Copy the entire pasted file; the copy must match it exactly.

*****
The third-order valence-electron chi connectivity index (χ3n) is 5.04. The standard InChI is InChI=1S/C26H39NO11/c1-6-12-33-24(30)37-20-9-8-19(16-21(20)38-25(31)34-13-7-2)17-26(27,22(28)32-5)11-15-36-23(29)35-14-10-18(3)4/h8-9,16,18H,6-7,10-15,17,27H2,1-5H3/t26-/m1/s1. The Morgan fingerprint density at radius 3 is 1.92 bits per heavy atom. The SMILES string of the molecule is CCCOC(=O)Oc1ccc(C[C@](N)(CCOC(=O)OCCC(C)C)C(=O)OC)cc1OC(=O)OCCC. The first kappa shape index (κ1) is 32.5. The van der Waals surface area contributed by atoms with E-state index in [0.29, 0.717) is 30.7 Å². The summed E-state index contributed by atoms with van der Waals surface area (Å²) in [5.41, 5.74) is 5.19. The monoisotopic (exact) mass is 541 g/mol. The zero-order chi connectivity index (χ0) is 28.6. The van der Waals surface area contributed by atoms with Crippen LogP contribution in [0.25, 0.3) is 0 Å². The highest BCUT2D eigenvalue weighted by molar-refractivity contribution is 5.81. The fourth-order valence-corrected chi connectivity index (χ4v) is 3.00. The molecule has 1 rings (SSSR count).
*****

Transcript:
The third-order valence-electron chi connectivity index (χ3n) is 5.04. The standard InChI is InChI=1S/C26H39NO11/c1-6-12-33-24(30)37-20-9-8-19(16-21(20)38-25(31)34-13-7-2)17-26(27,22(28)32-5)11-15-36-23(29)35-14-10-18(3)4/h8-9,16,18H,6-7,10-15,17,27H2,1-5H3/t26-/m1/s1. The Morgan fingerprint density at radius 3 is 1.92 bits per heavy atom. The SMILES string of the molecule is CCCOC(=O)Oc1ccc(C[C@](N)(CCOC(=O)OCCC(C)C)C(=O)OC)cc1OC(=O)OCCC. The first kappa shape index (κ1) is 32.5. The van der Waals surface area contributed by atoms with E-state index in [0.29, 0.717) is 30.7 Å². The summed E-state index contributed by atoms with van der Waals surface area (Å²) in [5.41, 5.74) is 5.19. The monoisotopic (exact) mass is 541 g/mol. The zero-order chi connectivity index (χ0) is 28.6. The van der Waals surface area contributed by atoms with Crippen LogP contribution in [0.25, 0.3) is 0 Å². The highest BCUT2D eigenvalue weighted by molar-refractivity contribution is 5.81. The fourth-order valence-corrected chi connectivity index (χ4v) is 3.00. The molecule has 1 rings (SSSR count).